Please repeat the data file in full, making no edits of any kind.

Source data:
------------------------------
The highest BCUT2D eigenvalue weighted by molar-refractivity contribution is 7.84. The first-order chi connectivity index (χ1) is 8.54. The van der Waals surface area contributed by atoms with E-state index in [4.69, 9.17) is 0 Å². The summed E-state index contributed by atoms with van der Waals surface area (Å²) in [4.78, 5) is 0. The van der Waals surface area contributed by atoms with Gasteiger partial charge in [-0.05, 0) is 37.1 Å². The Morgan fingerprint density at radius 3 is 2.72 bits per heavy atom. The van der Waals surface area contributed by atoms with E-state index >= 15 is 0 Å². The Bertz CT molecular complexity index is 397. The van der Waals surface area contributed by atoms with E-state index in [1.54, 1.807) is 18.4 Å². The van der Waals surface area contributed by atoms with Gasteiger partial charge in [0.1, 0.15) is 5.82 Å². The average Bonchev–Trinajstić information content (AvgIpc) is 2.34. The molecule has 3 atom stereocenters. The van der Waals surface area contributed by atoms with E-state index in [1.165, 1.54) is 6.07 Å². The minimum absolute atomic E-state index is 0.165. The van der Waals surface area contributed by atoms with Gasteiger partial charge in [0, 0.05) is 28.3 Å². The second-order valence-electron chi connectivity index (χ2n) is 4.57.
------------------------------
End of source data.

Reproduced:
The highest BCUT2D eigenvalue weighted by molar-refractivity contribution is 7.84. The first-order chi connectivity index (χ1) is 8.54. The van der Waals surface area contributed by atoms with E-state index in [4.69, 9.17) is 0 Å². The summed E-state index contributed by atoms with van der Waals surface area (Å²) in [4.78, 5) is 0. The van der Waals surface area contributed by atoms with Gasteiger partial charge in [-0.05, 0) is 37.1 Å². The Morgan fingerprint density at radius 3 is 2.72 bits per heavy atom. The van der Waals surface area contributed by atoms with E-state index >= 15 is 0 Å². The Bertz CT molecular complexity index is 397. The van der Waals surface area contributed by atoms with E-state index in [1.54, 1.807) is 18.4 Å². The van der Waals surface area contributed by atoms with Gasteiger partial charge in [0.1, 0.15) is 5.82 Å². The average Bonchev–Trinajstić information content (AvgIpc) is 2.34. The molecule has 3 atom stereocenters. The van der Waals surface area contributed by atoms with E-state index in [1.165, 1.54) is 6.07 Å². The minimum absolute atomic E-state index is 0.165. The van der Waals surface area contributed by atoms with Gasteiger partial charge in [0, 0.05) is 28.3 Å². The second-order valence-electron chi connectivity index (χ2n) is 4.57.